June 5, 2020 by John Fernandez
Feeding Your Brain With Healthy Bacteria
If the old saying, “You are what you eat,” is true, Americans (and their brain function) may be in trouble.
Behavior of Mice Affected by Diet
A study released last week in the journal Neuroscience suggests a relationship between the bacteria we have in our intestines and how our brain functions. In the study, mice fed high-fat and high-sugar diets showed increases in certain types of gut bacteria and a reduction in others, compared with mice fed a normal diet. The mice that consumed the high-sugar diet took longer to develop long-term and short-term memory. They and the mice that were fed high-fat diets struggled with adapting their behavior to face new situations. The study concluded that diets high in fat or sugar seem to alter the composition of the bacteria in our guts, so that signals coming from our intestines cause our brains to perform differently than with normal, healthy diets.
Feeding Our Beneficial Bacteria
“We’ve known for quite some time that any changes to the microbiome, or living organisms, in our gut can have a negative effect on a person’s overall health,” said Coren Menendez, M.D., a Baptist Health Medical Group physician with Baptist Health Primary Care. “But we’re just starting to scratch the surface on how and why these bacteria are so vital to so many different functions of our bodies.”
As an example, she points to how antibiotics, which generally kill both good and bad bacteria, can cause digestive tract side effects like diarrhea, stomach cramps and nausea. But this latest study seems to go further in suggesting that when certain bacteria are reduced, eliminated or increased, chemicals that reach the brain from these organisms have varying effects.
Human Microbiome Project Lends Clues
“Researchers have believed for more than 30 years that bacteria release neurochemicals that cross over the blood-brain barrier and affect the way the brain functions,” said Brad Herskowitz, M.D., a neurologist with Baptist Health Neuroscience Center. “As a result of the Human Microbiome Project, which started in 2008, there’s an emerging, intriguing body of research that seems to indicate that these organisms, living in our bodies, may impact our brains by the chemicals they emit.”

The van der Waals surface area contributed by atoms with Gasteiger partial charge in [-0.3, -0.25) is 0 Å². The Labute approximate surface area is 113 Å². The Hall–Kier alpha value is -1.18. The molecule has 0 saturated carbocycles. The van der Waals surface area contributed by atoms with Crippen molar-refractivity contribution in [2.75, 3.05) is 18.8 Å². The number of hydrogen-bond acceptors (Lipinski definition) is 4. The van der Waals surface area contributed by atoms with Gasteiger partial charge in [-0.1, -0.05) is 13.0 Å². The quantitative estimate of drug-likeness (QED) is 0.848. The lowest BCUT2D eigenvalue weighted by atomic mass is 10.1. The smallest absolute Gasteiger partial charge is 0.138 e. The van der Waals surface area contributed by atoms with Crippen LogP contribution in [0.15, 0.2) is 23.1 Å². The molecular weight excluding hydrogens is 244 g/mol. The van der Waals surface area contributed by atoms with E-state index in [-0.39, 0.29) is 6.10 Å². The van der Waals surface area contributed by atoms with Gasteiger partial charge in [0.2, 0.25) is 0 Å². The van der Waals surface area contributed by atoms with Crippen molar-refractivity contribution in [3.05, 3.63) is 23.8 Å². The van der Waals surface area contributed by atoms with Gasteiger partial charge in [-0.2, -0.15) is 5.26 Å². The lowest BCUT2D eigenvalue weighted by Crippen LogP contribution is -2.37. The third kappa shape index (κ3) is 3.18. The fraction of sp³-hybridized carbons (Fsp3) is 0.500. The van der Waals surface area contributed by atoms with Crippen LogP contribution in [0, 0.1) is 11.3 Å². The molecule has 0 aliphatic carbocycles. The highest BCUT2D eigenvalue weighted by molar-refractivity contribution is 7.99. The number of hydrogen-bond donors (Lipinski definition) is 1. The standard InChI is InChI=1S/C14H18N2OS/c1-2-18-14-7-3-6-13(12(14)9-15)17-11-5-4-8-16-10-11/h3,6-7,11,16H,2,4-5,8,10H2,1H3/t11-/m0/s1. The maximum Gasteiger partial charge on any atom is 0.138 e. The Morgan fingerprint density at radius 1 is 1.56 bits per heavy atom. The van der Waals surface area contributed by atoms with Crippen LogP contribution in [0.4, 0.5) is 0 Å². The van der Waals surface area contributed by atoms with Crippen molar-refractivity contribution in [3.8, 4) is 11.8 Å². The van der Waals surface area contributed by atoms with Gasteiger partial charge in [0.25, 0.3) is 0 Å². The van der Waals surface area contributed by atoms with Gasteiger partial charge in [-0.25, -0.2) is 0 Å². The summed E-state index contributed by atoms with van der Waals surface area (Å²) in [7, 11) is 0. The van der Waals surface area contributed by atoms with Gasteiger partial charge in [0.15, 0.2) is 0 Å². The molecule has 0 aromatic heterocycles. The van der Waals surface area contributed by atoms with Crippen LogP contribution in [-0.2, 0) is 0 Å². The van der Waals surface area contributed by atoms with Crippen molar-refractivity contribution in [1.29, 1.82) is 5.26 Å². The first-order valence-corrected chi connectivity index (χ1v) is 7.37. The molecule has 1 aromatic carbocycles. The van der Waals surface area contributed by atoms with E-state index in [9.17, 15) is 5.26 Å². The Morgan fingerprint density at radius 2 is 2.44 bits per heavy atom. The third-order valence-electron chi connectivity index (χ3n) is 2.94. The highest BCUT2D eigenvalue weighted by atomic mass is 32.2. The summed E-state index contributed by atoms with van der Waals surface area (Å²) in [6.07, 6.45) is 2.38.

Dr. Herskowitz notes that from early studies in the Human Microbiome Project, researchers have discovered that beneficial bacteria, like those found in probiotics, have decreased anxiety and depression-like behaviors in rodents. But, he says, no clinical trials have been conducted on humans, so it’s too early to draw any real conclusions.
The Future of Neurologic Treatment?
Dr. Menendez notes that there’s definitely a correlation between nutrition and behavior. “People who have poor diets generally act sluggish and depressed, but we don’t understand all the complexity involved,” she said. “Studies like this one and others being conducted may offer some answers, but likely not the whole picture of what is going on between our digestive system and our brain function.”
Nevertheless, she and Dr. Herskowitz believe this finding will likely lead to new ways to treat brain function decline and some behavioral conditions.
“It’s very early in the research stages at this point,” Dr. Herskowitz said. “But what we are discovering stands to change the way we will think about and approach the treatment of brain disorders in the future.”
Dr. Menendez agrees the research is inconclusive at this point, but encourages people to follow the science that has, so far, been proven.
“We do know that eating nutritious foods leads to better health overall,” Dr. Menendez said. “So, if you replace the fat and sugar in your diet with whole fruits, vegetables, whole grains and lean proteins, you may likely see an improvement in your brain function.”
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